directed by Roxanne Benjamin, David Bruckner, Patrick Horvath, Radio Silence
starring Chad Villela, Dana Gould, Hannah Marks
While I’m biased very favorably to road-trip horror, Southbound is an anthology horror flick that definitely delivers. Featured are five great short stories, each of which has a distinctly different style. Another unique and positive aspect of Southbound is the seamless transition between each story. While there are subtle (and clever) connections teased between some of the stories, the primary connection is simply geographical, and the transitions between the two are as subtle as a camera panning to another group of people and a new story begins. It’s effective at keeping the pace of the film up, and the scares, thrills, and blood are all ample.
Through five stories, Southbound is especially impressive because of the variety of stories told. There are classic road-trip horror scenarios featuring creepy locals, the feelings of paranoia, isolation, and mystery, but each short could very well be a full movie if the time was invested. Each story is also wonderfully accompanied by an amazing, throwback soundtrack by a duo under the name of The Gifted. It’s a classic 80s style, lo-fi synth-heavy accompaniment that doesn’t overshadow the film, but is so well done it’s hard not to notice.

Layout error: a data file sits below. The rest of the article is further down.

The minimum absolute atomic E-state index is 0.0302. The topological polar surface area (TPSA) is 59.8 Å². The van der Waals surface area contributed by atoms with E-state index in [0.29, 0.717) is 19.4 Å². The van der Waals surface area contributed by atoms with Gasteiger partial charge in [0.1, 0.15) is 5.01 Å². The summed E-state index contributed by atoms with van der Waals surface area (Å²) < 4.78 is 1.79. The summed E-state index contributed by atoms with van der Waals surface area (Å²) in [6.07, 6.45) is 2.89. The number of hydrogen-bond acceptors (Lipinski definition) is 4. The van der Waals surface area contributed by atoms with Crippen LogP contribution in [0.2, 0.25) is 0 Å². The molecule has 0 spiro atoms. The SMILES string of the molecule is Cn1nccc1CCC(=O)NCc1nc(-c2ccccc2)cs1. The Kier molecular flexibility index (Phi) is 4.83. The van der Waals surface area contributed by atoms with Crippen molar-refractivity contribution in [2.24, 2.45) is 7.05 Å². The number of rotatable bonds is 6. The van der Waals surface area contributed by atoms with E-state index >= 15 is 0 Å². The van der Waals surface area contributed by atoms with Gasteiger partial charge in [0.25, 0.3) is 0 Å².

Fans of anthology horror such as V/H/S or The Theatre Bizarre should definitely check Southbound out. Each story is extremely well done, the variety is fantastic, and each one tells a fragment of a story that leaves you with a sense of intrigue and desire to see more, rather than frustration. Unlike a lot of anthology films, there is not one short that is a weak link. And without a separate overlying story that anthology films typically have to connect everything, Southbound flows so well and is more than worth a watch.